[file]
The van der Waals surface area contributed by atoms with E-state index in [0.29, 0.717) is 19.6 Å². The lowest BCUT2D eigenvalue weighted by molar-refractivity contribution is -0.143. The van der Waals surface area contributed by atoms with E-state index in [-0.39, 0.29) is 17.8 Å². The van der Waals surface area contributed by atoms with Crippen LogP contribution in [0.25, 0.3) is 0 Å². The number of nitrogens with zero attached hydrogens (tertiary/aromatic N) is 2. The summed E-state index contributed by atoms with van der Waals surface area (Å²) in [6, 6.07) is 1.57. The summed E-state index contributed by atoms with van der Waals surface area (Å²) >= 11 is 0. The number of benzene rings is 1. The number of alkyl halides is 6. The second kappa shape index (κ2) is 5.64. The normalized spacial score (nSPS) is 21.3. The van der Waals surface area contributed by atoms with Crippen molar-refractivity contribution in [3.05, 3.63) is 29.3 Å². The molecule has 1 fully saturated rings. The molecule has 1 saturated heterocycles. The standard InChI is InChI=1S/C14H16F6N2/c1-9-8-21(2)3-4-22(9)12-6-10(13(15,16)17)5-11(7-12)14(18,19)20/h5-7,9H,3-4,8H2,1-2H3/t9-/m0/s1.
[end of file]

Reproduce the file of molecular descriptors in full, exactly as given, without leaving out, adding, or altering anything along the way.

The van der Waals surface area contributed by atoms with E-state index in [0.29, 0.717) is 19.6 Å². The lowest BCUT2D eigenvalue weighted by molar-refractivity contribution is -0.143. The van der Waals surface area contributed by atoms with E-state index in [-0.39, 0.29) is 17.8 Å². The van der Waals surface area contributed by atoms with Crippen LogP contribution in [0.25, 0.3) is 0 Å². The number of nitrogens with zero attached hydrogens (tertiary/aromatic N) is 2. The summed E-state index contributed by atoms with van der Waals surface area (Å²) in [6, 6.07) is 1.57. The summed E-state index contributed by atoms with van der Waals surface area (Å²) >= 11 is 0. The number of benzene rings is 1. The number of alkyl halides is 6. The second kappa shape index (κ2) is 5.64. The normalized spacial score (nSPS) is 21.3. The van der Waals surface area contributed by atoms with Crippen molar-refractivity contribution in [3.05, 3.63) is 29.3 Å². The molecule has 1 fully saturated rings. The molecule has 1 saturated heterocycles. The standard InChI is InChI=1S/C14H16F6N2/c1-9-8-21(2)3-4-22(9)12-6-10(13(15,16)17)5-11(7-12)14(18,19)20/h5-7,9H,3-4,8H2,1-2H3/t9-/m0/s1.